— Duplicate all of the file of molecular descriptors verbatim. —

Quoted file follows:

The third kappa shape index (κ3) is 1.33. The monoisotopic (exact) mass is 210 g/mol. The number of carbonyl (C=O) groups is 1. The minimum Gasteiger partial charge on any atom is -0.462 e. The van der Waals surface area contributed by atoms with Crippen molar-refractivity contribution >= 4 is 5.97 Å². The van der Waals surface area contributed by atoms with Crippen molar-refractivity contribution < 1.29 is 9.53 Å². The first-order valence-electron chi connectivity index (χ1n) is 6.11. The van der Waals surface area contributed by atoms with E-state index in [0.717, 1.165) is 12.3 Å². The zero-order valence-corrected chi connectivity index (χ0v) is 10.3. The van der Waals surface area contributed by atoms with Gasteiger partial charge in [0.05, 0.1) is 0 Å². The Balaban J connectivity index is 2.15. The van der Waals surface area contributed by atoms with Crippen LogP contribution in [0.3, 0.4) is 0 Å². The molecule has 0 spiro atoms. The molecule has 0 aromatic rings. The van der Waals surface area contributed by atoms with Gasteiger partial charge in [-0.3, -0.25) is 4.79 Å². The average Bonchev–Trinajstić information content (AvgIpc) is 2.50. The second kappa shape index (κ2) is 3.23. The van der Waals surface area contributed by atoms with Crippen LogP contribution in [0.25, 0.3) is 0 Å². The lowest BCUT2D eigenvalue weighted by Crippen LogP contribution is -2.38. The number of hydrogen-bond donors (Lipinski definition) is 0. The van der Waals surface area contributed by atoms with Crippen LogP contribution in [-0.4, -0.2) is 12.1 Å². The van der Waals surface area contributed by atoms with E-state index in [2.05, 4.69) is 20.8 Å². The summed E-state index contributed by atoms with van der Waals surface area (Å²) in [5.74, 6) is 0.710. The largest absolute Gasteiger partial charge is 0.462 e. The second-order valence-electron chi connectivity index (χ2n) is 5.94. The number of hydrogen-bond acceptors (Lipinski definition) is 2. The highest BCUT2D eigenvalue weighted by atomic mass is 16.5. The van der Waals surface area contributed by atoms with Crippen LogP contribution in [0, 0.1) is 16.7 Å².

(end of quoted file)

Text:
The third kappa shape index (κ3) is 1.33. The monoisotopic (exact) mass is 210 g/mol. The number of carbonyl (C=O) groups is 1. The minimum Gasteiger partial charge on any atom is -0.462 e. The van der Waals surface area contributed by atoms with Crippen molar-refractivity contribution >= 4 is 5.97 Å². The van der Waals surface area contributed by atoms with Crippen molar-refractivity contribution < 1.29 is 9.53 Å². The first-order valence-electron chi connectivity index (χ1n) is 6.11. The van der Waals surface area contributed by atoms with E-state index in [0.717, 1.165) is 12.3 Å². The zero-order valence-corrected chi connectivity index (χ0v) is 10.3. The van der Waals surface area contributed by atoms with Gasteiger partial charge in [0.05, 0.1) is 0 Å². The Balaban J connectivity index is 2.15. The van der Waals surface area contributed by atoms with Crippen LogP contribution in [0.3, 0.4) is 0 Å². The molecule has 0 spiro atoms. The molecule has 0 aromatic rings. The van der Waals surface area contributed by atoms with Gasteiger partial charge in [-0.3, -0.25) is 4.79 Å². The average Bonchev–Trinajstić information content (AvgIpc) is 2.50. The second kappa shape index (κ2) is 3.23. The van der Waals surface area contributed by atoms with Crippen LogP contribution in [0.25, 0.3) is 0 Å². The lowest BCUT2D eigenvalue weighted by Crippen LogP contribution is -2.38. The number of hydrogen-bond donors (Lipinski definition) is 0. The van der Waals surface area contributed by atoms with Crippen LogP contribution in [-0.4, -0.2) is 12.1 Å². The van der Waals surface area contributed by atoms with E-state index in [2.05, 4.69) is 20.8 Å². The summed E-state index contributed by atoms with van der Waals surface area (Å²) in [5.74, 6) is 0.710. The largest absolute Gasteiger partial charge is 0.462 e. The second-order valence-electron chi connectivity index (χ2n) is 5.94. The number of hydrogen-bond acceptors (Lipinski definition) is 2. The highest BCUT2D eigenvalue weighted by atomic mass is 16.5. The van der Waals surface area contributed by atoms with Crippen LogP contribution in [0, 0.1) is 16.7 Å².